M25 Initiative To Fund Showers for Those Dealing with Homelessness

The M25 Initiative Board of Trustees has launched a new grant program to assist nonprofits and churches in Bridgeton, Millville, and Vineland to provide hot showers to individuals dealing with homelessness. The M25 Initiative will provide up to $15,000 ($5,000 per municipality) in grant funding beginning in January 2022.

“The M25 Initiative was founded on the mission of equipping and empowering individuals and groups in our community to care for our neighbors who are struggling,” said Ray Garcia, president of the M25 Initiative. “The shower program continues the work of assisting our neighbors…. We are proud to support the work of the nonprofits and churches that are providing a hot shower to those in need.”

“Where there is soap and water, there are smiles and hope,” said Dave Moore, president-elect and chair of the Community Transformation committee. “Providing a simple shower to a person in need can mean so much more than just soap and water.”

Interested nonprofits and churches in Cumberland County can learn more and apply at m25initiative.org/shower-program.html. The online application is due by December 1, 2021 at 5 p.m.

In addition to the shower grant program, the M25 Initiative has committed to providing $18,000 in funding to support the 2021-2022 Code Blue Warming Centers in Bridgeton, Millville, and Vineland. Additionally, the M25 Initiative has recently distributed over $25,000 in food insecurity funding to assist nonprofits and churches in feeding those in need in Cumberland County. The M25 Initiative continues to fund the Cumberland County Housing First Collaborative, which houses individuals and families dealing with chronic homelessness.

For more information: m25initiative.org or call 1-844-M25-HOPE.Testa Bill Would Allow Prior Infection to Satisfy Vaccine Requirement

Republican State Senators Joe Pennacchio and Michael Testa have introduced legislation that could allow a person’s naturally developed immunity resulting from a prior COVID-19 infection to satisfy vaccination requirements imposed on workplaces, schools, or any other entity in the state.

“We don’t think anyone should be discriminated against due to their vaccination status, personal health decisions, or desire for medical privacy,” said Pennacchio (R-26). “However, to the extent that Gov. Murphy and others have imposed burdensome vaccine mandates already, we believe those requirements should be based on science and recognize the significant protection and natural immunity that results from a person’s prior COVID-19 infection.”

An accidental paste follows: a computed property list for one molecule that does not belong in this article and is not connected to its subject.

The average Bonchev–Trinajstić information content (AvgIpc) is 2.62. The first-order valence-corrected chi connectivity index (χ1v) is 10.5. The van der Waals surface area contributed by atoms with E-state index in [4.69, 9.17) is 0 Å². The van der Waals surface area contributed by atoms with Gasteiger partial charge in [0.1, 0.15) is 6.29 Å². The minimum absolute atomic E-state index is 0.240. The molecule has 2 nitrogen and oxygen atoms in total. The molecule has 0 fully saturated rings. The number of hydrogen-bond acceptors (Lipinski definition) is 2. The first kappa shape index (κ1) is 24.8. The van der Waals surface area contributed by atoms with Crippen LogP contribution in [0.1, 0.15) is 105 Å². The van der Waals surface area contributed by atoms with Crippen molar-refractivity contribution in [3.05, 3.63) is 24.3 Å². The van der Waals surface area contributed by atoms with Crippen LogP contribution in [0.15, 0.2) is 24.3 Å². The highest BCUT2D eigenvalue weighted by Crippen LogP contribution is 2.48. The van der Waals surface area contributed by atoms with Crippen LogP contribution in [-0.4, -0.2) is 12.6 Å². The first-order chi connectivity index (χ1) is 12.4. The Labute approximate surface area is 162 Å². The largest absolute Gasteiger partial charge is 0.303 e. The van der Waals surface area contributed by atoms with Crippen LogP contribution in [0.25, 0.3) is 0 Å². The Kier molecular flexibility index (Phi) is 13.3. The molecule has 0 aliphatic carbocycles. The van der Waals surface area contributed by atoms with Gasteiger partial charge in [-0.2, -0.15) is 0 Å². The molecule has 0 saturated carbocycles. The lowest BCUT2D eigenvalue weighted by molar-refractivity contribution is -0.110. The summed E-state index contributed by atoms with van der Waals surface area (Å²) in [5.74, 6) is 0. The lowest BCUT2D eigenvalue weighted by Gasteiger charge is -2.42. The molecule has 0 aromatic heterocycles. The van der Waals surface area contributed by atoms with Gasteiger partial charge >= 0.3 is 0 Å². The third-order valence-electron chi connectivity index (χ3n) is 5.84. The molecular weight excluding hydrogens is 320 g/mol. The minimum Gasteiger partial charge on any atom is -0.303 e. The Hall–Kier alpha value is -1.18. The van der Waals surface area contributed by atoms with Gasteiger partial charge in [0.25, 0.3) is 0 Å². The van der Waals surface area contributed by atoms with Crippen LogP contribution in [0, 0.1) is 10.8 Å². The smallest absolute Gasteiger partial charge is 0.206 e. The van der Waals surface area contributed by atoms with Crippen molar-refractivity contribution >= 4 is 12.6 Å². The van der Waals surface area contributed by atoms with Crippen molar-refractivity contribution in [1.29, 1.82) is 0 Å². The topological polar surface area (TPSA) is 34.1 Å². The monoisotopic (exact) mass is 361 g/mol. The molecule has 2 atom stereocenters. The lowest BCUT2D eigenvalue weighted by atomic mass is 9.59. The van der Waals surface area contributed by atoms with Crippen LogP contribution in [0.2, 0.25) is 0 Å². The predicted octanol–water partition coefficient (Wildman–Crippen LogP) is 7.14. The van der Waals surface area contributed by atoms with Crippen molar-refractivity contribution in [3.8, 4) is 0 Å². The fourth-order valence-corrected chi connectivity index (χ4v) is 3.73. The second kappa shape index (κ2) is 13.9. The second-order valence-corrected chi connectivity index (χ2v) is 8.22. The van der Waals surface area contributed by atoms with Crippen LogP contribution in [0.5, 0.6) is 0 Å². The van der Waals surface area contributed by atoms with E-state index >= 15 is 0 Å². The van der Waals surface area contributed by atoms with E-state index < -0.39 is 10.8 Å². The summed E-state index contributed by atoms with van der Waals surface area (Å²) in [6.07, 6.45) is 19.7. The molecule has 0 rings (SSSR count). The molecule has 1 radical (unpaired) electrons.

The senators said a growing body of scientific evidence supports incorporating the consideration of natural immunity into public policy, which could impact nearly 1.2 million New Jerseyans who have had confirmed or likely cases of COVID-19, as reported by the state dashboard.

“Real people are being fired, kicked out of college, and discriminated against in various ways due to vaccine mandates imposed by Gov. Murphy and others,” said Vineland resident Testa (R-1). It’s modern segregation that’s not the least bit based on the latest science. Our bill is an effort to save more than a million New Jerseyans with natural immunity from unnecessary harm, discrimination, and compliance burden.”

Pennachio and Testa’s new legislation, S-4136, would allow entities to accept a person’s verbal confirmation that they have natural immunity due to a prior COVID-19 infection to satisfy any vaccination or testing requirement that may be imposed as a condition of employment or to receive services, participate in activities, attend school or college, or gain admission to a place or venue.

The bill would not supersede any federal laws, rules, or orders requiring proof of vaccination or a negative test result to enter facilities.

“To be clear, our legislation isn’t an endorsement of vaccine passports or of any other mandates or restrictions on New Jerseyans,” added Pennacchio. “We just believe the gross failure to account for natural immunity in current policy is so egregious it couldn’t be ignored.”

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